So, hack well: Partner with existing organisations working in the social area you’re targeting, and work out some very specific problems for the hack teams to address ahead of time. Get experts and end users of the potential products in the room throughout the process to collaborate and work with the teams. Geeklist’s #hack4good is a great example of doing this well — they create strong connections with nonprofit partners during the build up and running of their hacks to ensure that the work done on hacks is centred on real problems that need addressing. Equally Founders and Coders run collaborative hacks with social sector organisations where domain experts are constantly present to help steer the design and product development. This means that things that emerge from the hacks are addressing identified challenges.

Problem — Hacks are seen as an end in themselves.

This is a colossal mistake and means that generally 99.9% of ideas, no matter how good, disappear after a hack. This is especially the case if you are working with professionals. Devs have day jobs to go back to. I’ve literally tried to pay hack teams their day rates to develop products after a hack and it has failed. Not because of a lack of interest or goodwill, but because people have lives to get on with. Hacks are often set up as a short term event, and that’s the way they stay if no one has the remit or resource to continue the idea.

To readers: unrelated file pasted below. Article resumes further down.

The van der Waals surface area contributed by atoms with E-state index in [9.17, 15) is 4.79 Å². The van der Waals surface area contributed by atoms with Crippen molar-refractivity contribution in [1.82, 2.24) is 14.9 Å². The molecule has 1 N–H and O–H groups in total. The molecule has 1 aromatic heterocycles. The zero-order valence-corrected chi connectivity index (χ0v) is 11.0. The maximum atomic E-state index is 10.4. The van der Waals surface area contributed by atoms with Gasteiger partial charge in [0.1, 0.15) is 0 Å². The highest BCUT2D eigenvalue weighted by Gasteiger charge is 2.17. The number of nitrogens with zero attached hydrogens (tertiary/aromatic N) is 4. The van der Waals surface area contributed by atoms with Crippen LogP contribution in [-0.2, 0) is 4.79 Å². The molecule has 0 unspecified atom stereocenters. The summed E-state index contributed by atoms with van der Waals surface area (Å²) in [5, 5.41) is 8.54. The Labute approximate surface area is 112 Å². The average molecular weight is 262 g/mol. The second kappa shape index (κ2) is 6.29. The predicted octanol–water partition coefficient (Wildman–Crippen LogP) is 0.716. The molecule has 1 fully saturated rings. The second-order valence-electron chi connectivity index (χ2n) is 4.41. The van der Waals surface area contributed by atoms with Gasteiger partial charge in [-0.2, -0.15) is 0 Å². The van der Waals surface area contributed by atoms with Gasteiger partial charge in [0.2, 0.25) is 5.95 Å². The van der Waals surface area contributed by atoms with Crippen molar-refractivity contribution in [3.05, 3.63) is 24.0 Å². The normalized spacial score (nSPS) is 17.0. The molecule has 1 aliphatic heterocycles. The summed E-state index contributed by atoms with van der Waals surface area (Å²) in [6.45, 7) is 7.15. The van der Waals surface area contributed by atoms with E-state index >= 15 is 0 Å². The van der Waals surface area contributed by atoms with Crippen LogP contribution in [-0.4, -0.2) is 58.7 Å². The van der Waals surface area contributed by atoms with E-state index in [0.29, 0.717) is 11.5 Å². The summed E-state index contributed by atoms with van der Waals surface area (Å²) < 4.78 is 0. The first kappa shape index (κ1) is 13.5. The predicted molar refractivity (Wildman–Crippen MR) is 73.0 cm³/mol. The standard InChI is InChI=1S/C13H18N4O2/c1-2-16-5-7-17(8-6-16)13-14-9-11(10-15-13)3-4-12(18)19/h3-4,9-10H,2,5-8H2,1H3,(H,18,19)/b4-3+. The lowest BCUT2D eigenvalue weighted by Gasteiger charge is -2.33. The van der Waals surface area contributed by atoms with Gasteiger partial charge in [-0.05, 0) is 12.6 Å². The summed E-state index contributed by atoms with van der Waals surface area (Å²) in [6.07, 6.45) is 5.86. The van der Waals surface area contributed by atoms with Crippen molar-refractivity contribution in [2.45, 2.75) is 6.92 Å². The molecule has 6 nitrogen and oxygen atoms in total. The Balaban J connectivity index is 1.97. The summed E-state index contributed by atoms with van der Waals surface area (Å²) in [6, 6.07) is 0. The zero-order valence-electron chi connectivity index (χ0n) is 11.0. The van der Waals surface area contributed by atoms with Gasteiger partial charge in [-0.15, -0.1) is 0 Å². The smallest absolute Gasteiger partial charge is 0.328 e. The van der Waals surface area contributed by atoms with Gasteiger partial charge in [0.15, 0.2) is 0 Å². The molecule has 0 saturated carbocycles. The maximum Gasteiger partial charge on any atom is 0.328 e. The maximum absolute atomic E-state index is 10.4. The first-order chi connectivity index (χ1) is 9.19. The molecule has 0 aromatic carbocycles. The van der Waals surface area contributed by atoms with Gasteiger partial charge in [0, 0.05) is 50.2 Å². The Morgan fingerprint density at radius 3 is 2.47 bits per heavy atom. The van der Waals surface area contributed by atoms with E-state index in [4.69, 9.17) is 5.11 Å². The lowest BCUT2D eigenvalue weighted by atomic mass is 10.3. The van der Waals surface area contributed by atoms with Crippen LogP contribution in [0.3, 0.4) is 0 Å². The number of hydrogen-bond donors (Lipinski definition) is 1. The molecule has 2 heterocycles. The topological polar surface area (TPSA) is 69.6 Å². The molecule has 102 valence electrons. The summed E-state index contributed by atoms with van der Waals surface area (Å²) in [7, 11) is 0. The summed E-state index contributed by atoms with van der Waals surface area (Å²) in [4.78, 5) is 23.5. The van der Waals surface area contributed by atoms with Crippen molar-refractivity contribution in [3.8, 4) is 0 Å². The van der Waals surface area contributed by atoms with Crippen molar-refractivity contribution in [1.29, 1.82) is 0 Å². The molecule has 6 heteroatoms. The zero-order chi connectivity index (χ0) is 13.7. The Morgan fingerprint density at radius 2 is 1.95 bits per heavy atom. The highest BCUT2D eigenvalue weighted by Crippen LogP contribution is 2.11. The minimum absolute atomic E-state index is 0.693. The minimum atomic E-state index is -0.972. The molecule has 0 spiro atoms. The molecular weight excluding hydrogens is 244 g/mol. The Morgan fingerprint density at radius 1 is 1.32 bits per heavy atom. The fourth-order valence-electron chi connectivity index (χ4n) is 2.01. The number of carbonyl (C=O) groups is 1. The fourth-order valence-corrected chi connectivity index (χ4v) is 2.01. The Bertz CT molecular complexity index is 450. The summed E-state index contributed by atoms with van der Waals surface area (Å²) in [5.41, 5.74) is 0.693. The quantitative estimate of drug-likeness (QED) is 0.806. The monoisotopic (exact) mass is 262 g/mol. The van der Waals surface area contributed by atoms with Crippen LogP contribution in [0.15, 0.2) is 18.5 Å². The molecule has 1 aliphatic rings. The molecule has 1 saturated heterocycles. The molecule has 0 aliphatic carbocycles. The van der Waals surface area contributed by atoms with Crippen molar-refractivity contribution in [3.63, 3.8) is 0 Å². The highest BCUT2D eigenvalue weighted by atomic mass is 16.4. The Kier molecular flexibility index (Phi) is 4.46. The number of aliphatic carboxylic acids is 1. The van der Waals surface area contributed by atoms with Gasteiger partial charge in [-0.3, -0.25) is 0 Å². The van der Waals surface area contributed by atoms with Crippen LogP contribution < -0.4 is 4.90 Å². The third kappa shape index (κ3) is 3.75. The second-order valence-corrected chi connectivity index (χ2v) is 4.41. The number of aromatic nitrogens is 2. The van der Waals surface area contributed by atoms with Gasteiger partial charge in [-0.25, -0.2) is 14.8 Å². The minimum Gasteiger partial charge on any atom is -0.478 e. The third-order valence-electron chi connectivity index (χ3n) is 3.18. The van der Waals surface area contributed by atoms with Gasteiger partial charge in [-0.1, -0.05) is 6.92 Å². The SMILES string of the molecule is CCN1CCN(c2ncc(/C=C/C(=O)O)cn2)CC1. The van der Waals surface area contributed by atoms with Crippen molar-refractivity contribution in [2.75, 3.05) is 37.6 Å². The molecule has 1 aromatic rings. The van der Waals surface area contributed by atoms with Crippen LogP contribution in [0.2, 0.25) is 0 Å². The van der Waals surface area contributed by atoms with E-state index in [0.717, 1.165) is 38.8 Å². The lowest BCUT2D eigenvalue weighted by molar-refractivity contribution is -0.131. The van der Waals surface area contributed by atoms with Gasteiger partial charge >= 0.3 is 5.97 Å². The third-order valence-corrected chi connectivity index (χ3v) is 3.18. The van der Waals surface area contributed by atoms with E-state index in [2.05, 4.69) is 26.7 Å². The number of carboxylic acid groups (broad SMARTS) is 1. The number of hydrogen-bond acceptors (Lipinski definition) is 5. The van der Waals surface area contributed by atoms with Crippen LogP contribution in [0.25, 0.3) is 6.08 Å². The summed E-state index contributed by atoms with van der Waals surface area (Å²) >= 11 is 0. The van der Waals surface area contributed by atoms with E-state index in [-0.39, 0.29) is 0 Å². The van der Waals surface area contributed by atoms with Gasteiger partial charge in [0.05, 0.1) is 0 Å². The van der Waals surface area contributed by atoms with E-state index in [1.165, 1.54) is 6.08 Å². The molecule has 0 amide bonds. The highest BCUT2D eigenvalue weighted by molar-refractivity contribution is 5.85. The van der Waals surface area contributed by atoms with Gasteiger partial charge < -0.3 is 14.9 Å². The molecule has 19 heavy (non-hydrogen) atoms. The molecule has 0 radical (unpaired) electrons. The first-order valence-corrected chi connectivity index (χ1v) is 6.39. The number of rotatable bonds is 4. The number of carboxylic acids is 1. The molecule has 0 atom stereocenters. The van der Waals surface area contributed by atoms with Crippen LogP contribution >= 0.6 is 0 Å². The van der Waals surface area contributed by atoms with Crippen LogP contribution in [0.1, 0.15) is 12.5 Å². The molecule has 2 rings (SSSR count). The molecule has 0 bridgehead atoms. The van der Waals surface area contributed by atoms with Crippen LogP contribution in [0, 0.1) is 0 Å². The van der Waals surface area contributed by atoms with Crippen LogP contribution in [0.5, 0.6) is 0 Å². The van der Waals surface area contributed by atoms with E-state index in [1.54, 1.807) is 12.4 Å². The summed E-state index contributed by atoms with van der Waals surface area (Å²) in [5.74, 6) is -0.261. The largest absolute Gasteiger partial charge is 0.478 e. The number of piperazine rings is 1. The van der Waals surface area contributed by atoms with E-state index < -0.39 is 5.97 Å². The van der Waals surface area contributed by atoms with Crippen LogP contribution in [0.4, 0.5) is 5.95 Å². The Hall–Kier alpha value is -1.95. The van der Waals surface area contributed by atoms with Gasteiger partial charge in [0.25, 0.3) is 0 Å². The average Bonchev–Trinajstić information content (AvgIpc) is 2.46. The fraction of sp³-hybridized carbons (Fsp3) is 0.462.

So, hack well: Partner with groups who are interested in taking the idea forwards. This could be existing organisations (corporate or social), accelerators or funders. Identify where the ideas go after the hack — who can fund or support them? If you don’t have a next step, the ideas won’t go anywhere! At CAST we run hacks as part of our nonprofit accelerator programme, Fuse, to give the teams a burst of technical development after a period of design. It means that all the work from the hack feeds into the next version of a product.